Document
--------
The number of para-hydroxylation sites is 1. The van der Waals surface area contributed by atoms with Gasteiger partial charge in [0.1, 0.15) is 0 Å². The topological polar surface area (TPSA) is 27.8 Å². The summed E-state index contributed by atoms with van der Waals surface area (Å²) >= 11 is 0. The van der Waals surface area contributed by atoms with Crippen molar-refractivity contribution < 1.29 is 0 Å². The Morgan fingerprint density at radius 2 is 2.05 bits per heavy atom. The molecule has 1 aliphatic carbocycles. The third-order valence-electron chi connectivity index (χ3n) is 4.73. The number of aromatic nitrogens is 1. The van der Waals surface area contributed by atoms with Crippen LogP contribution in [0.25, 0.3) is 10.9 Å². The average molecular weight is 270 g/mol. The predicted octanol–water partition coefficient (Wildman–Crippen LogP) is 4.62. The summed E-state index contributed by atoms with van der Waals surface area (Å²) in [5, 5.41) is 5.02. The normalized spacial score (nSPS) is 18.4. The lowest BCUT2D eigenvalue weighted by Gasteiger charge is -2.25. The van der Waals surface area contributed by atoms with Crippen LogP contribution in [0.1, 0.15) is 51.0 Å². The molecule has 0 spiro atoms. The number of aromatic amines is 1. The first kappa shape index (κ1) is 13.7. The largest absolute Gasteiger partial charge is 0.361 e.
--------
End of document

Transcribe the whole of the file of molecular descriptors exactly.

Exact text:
The number of para-hydroxylation sites is 1. The van der Waals surface area contributed by atoms with Gasteiger partial charge in [0.1, 0.15) is 0 Å². The topological polar surface area (TPSA) is 27.8 Å². The summed E-state index contributed by atoms with van der Waals surface area (Å²) >= 11 is 0. The van der Waals surface area contributed by atoms with Crippen molar-refractivity contribution < 1.29 is 0 Å². The Morgan fingerprint density at radius 2 is 2.05 bits per heavy atom. The molecule has 1 aliphatic carbocycles. The third-order valence-electron chi connectivity index (χ3n) is 4.73. The number of aromatic nitrogens is 1. The van der Waals surface area contributed by atoms with Crippen LogP contribution in [0.25, 0.3) is 10.9 Å². The average molecular weight is 270 g/mol. The predicted octanol–water partition coefficient (Wildman–Crippen LogP) is 4.62. The summed E-state index contributed by atoms with van der Waals surface area (Å²) in [5, 5.41) is 5.02. The normalized spacial score (nSPS) is 18.4. The lowest BCUT2D eigenvalue weighted by Gasteiger charge is -2.25. The van der Waals surface area contributed by atoms with Crippen LogP contribution in [0.1, 0.15) is 51.0 Å². The molecule has 0 spiro atoms. The number of aromatic amines is 1. The first kappa shape index (κ1) is 13.7. The largest absolute Gasteiger partial charge is 0.361 e.